Places of Fiction: Edward Rutherfurd’s London: The Novel

· Exploring the world through words ·

I know I’m not the first person to fall in love with London. The English city has been captivating people for over 2000 years and thanks to movies, TV shows, and books, there are some who fall in love with it without ever visiting.

For those of us who have visited, or have been lucky to call it home, one of the pleasures of these stories is recognizing streets, areas, and buildings. One of the best books for this is Edward Rutherfurd 1997 London: The Novel. Tracing a fictionalized history – though deeply rooted in fact – of several families in the Capital, London brings the city’s past alive. From the pre-Roman history through to 1997, this novel touches on all the professions and types of people who have inhabited the city over the years through relatable and interesting characters.

Today, we think of London as a sprawling metropolis. However, for much of its history, as London demonstrates, the city was contained to the area around the Tower of London and what is now the City of London. It’s hard to believe that so much could have taken place in such a small area of the city, but it truly was the heart of London for hundreds of years.

There is nothing more delightful than reading London and recognizing the street names referenced or learning the history of a building you’ve passed by hundreds of times. A few weeks ago, I was wandering around Kensington and took a walk through Holland Park. I loved the houses on the southwest side of the park and snapped a picture of a particularly unique house complete with a tower. I intended to look it up, but forgot. A week or so later, London referenced this exact house! It prompted me to finally look it up and I found that it was owned by Led Zeppelin’s Jimmy Page in the seventies.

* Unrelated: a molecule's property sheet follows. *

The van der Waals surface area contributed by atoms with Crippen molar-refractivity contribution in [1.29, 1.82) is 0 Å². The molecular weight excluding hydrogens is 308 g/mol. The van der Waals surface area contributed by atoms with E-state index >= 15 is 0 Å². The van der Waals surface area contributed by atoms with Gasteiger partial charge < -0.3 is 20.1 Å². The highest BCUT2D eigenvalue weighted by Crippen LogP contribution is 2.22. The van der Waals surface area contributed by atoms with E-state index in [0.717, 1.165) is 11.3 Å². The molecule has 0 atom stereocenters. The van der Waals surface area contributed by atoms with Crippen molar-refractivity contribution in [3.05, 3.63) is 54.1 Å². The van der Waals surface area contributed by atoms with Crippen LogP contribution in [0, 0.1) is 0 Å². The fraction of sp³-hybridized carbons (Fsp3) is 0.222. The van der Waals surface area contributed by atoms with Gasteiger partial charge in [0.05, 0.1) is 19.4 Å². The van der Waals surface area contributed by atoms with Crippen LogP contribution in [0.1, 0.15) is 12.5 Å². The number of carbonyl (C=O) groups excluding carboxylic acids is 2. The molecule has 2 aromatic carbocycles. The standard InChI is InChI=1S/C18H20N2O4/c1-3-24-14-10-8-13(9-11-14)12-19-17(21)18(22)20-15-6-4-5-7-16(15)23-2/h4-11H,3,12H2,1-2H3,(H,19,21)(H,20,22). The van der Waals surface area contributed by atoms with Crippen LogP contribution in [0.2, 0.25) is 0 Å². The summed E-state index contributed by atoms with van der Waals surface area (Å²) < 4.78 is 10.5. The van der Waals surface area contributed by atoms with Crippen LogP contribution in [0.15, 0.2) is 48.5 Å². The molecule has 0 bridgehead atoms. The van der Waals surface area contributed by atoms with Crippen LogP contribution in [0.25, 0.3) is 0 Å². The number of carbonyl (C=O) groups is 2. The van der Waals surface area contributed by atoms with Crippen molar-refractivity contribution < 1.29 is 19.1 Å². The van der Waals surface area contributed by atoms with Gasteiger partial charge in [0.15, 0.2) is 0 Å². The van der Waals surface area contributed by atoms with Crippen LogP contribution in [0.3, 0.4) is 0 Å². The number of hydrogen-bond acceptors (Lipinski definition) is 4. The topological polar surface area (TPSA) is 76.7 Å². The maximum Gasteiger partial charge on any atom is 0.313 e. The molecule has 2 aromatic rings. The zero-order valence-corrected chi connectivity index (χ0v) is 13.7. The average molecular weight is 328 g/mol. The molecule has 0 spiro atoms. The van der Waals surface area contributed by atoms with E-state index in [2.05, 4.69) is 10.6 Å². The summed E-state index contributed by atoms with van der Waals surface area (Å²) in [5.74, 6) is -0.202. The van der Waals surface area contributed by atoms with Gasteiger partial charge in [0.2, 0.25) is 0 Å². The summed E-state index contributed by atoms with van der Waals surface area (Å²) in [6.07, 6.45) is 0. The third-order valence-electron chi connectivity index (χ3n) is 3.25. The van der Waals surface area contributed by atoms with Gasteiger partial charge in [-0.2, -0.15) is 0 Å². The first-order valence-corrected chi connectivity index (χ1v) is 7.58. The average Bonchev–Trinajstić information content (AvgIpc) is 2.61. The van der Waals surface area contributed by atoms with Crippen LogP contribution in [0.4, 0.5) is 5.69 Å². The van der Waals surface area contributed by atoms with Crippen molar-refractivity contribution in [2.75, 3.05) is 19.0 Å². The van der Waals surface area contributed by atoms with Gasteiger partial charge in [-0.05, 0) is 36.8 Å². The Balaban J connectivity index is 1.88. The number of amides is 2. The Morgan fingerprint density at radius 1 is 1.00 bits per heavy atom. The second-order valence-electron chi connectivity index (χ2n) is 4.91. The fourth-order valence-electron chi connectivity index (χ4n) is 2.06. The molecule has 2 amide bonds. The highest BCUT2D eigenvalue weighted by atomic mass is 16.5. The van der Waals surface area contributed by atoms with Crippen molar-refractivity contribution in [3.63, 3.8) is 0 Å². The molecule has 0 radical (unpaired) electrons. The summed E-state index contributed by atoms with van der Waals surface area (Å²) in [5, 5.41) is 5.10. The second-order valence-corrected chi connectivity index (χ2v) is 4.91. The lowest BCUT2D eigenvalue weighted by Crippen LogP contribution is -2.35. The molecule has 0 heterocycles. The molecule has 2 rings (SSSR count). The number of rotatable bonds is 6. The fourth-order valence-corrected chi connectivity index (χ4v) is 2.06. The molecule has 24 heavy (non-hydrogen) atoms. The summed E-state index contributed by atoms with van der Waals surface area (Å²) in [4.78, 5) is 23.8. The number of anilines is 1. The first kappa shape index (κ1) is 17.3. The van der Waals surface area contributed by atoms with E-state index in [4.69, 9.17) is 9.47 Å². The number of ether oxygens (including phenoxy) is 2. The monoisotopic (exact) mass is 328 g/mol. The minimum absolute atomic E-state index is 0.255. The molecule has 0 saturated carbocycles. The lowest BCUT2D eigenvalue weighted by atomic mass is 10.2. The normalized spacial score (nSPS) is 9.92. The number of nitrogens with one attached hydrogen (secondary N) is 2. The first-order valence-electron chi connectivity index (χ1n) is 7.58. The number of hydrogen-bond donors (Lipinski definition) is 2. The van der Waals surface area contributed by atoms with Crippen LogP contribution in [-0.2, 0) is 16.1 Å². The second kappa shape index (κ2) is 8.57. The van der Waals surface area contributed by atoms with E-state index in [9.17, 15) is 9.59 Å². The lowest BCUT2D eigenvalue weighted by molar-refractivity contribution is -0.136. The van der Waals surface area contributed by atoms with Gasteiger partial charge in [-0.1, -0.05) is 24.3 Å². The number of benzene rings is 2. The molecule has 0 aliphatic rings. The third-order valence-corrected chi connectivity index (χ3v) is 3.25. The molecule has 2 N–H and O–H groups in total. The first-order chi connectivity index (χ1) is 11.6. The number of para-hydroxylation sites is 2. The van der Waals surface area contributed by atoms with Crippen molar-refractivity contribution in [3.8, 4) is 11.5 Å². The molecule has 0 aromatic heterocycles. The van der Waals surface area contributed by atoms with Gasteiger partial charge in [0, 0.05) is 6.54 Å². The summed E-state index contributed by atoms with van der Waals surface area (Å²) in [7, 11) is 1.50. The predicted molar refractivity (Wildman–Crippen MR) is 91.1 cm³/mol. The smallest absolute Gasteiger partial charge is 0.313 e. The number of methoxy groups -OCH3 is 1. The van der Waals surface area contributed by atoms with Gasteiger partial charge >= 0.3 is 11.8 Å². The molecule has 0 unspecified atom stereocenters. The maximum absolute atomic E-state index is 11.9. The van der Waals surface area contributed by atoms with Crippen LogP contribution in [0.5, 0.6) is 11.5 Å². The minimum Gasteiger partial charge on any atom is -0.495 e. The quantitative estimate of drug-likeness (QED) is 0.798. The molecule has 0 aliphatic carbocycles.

The book is full of these connections and alternatively has the power to inspire. On another recent trip into London I was trying to decide what to do. I decided I had the urge to visit Regent’s Park as it was supposed to be a particularly nice day for February. There are many lovely parks in London I could’ve chosen but I was especially drawn to Regent’s Park on this trip. I realized a few days after that it was probably because there was a lot of talk of Regent’s Park being developed in the later chapters of London.

Picturing the places you know and imagining them as they once were gives you more of an appreciation for the legacy of those places. I was already enamored with London and thought I knew much of its history before reading the novel, but I came away with a much better understanding as to how some of the areas and traditions of the Big Smoke came to be.

London is powerful in that it can bring to life the city’s streets for both those who know them and those who have never touched foot along the banks of the Thames. Samuel Johnson famously said,” For there is in London all that life can afford.” Rutherfurd’s London reinforces this and more. An epic tale for an epic city.


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